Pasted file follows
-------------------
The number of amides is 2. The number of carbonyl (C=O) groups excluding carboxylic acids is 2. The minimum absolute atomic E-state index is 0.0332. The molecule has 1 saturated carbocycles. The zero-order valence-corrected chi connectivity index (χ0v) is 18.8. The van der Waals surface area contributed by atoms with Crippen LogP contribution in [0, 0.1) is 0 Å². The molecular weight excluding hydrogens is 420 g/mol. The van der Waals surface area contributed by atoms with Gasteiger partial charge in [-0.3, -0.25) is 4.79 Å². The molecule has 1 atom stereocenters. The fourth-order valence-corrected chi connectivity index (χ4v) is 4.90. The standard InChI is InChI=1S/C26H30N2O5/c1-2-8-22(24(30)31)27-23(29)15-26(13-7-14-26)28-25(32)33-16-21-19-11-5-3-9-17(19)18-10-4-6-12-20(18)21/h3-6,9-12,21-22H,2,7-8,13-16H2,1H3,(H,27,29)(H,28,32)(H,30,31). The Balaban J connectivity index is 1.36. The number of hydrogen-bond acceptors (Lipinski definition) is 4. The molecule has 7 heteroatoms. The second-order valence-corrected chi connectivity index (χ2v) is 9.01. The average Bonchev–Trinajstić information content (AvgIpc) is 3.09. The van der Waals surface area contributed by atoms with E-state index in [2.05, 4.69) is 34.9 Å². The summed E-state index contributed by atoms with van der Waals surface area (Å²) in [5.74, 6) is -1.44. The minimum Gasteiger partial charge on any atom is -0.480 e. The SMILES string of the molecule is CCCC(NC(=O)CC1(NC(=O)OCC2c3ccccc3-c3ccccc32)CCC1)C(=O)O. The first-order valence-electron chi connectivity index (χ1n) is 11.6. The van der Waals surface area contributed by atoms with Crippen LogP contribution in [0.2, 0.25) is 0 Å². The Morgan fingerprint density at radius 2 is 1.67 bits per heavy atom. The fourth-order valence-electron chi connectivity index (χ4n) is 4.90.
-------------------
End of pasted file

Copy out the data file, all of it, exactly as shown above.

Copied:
The number of amides is 2. The number of carbonyl (C=O) groups excluding carboxylic acids is 2. The minimum absolute atomic E-state index is 0.0332. The molecule has 1 saturated carbocycles. The zero-order valence-corrected chi connectivity index (χ0v) is 18.8. The van der Waals surface area contributed by atoms with Crippen LogP contribution in [0, 0.1) is 0 Å². The molecular weight excluding hydrogens is 420 g/mol. The van der Waals surface area contributed by atoms with Gasteiger partial charge in [-0.3, -0.25) is 4.79 Å². The molecule has 1 atom stereocenters. The fourth-order valence-corrected chi connectivity index (χ4v) is 4.90. The standard InChI is InChI=1S/C26H30N2O5/c1-2-8-22(24(30)31)27-23(29)15-26(13-7-14-26)28-25(32)33-16-21-19-11-5-3-9-17(19)18-10-4-6-12-20(18)21/h3-6,9-12,21-22H,2,7-8,13-16H2,1H3,(H,27,29)(H,28,32)(H,30,31). The Balaban J connectivity index is 1.36. The number of hydrogen-bond acceptors (Lipinski definition) is 4. The molecule has 7 heteroatoms. The second-order valence-corrected chi connectivity index (χ2v) is 9.01. The average Bonchev–Trinajstić information content (AvgIpc) is 3.09. The van der Waals surface area contributed by atoms with E-state index in [2.05, 4.69) is 34.9 Å². The summed E-state index contributed by atoms with van der Waals surface area (Å²) in [5.74, 6) is -1.44. The minimum Gasteiger partial charge on any atom is -0.480 e. The SMILES string of the molecule is CCCC(NC(=O)CC1(NC(=O)OCC2c3ccccc3-c3ccccc32)CCC1)C(=O)O. The first-order valence-electron chi connectivity index (χ1n) is 11.6. The van der Waals surface area contributed by atoms with Crippen LogP contribution in [0.2, 0.25) is 0 Å². The Morgan fingerprint density at radius 2 is 1.67 bits per heavy atom. The fourth-order valence-electron chi connectivity index (χ4n) is 4.90.